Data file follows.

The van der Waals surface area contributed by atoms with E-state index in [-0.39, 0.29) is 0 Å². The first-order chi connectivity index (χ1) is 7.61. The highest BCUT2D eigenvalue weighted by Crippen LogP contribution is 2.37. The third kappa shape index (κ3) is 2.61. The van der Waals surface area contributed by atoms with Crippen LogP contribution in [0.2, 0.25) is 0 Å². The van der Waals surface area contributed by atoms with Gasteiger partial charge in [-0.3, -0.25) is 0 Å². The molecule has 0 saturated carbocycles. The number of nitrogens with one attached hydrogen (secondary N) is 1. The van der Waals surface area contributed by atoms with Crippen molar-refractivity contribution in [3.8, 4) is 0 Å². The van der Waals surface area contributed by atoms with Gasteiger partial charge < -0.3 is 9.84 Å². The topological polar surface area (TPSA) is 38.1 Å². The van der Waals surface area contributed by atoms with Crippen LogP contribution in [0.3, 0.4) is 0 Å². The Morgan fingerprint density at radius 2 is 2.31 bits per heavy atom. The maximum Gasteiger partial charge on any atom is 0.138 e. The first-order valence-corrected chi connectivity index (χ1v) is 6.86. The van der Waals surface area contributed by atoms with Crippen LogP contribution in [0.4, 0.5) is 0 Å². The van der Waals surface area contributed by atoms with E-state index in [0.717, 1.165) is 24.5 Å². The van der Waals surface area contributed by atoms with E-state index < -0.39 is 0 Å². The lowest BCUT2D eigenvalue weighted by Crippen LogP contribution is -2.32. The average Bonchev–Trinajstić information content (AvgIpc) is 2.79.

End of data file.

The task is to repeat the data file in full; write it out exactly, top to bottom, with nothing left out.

The van der Waals surface area contributed by atoms with E-state index in [-0.39, 0.29) is 0 Å². The first-order chi connectivity index (χ1) is 7.61. The highest BCUT2D eigenvalue weighted by Crippen LogP contribution is 2.37. The third kappa shape index (κ3) is 2.61. The van der Waals surface area contributed by atoms with Crippen LogP contribution in [0.2, 0.25) is 0 Å². The van der Waals surface area contributed by atoms with Gasteiger partial charge in [-0.3, -0.25) is 0 Å². The molecule has 0 saturated carbocycles. The number of nitrogens with one attached hydrogen (secondary N) is 1. The van der Waals surface area contributed by atoms with Crippen molar-refractivity contribution in [3.8, 4) is 0 Å². The van der Waals surface area contributed by atoms with Gasteiger partial charge < -0.3 is 9.84 Å². The topological polar surface area (TPSA) is 38.1 Å². The van der Waals surface area contributed by atoms with Crippen LogP contribution in [0.3, 0.4) is 0 Å². The Morgan fingerprint density at radius 2 is 2.31 bits per heavy atom. The maximum Gasteiger partial charge on any atom is 0.138 e. The first-order valence-corrected chi connectivity index (χ1v) is 6.86. The van der Waals surface area contributed by atoms with Crippen LogP contribution in [0.4, 0.5) is 0 Å². The van der Waals surface area contributed by atoms with E-state index in [0.717, 1.165) is 24.5 Å². The van der Waals surface area contributed by atoms with E-state index < -0.39 is 0 Å². The lowest BCUT2D eigenvalue weighted by Crippen LogP contribution is -2.32. The average Bonchev–Trinajstić information content (AvgIpc) is 2.79.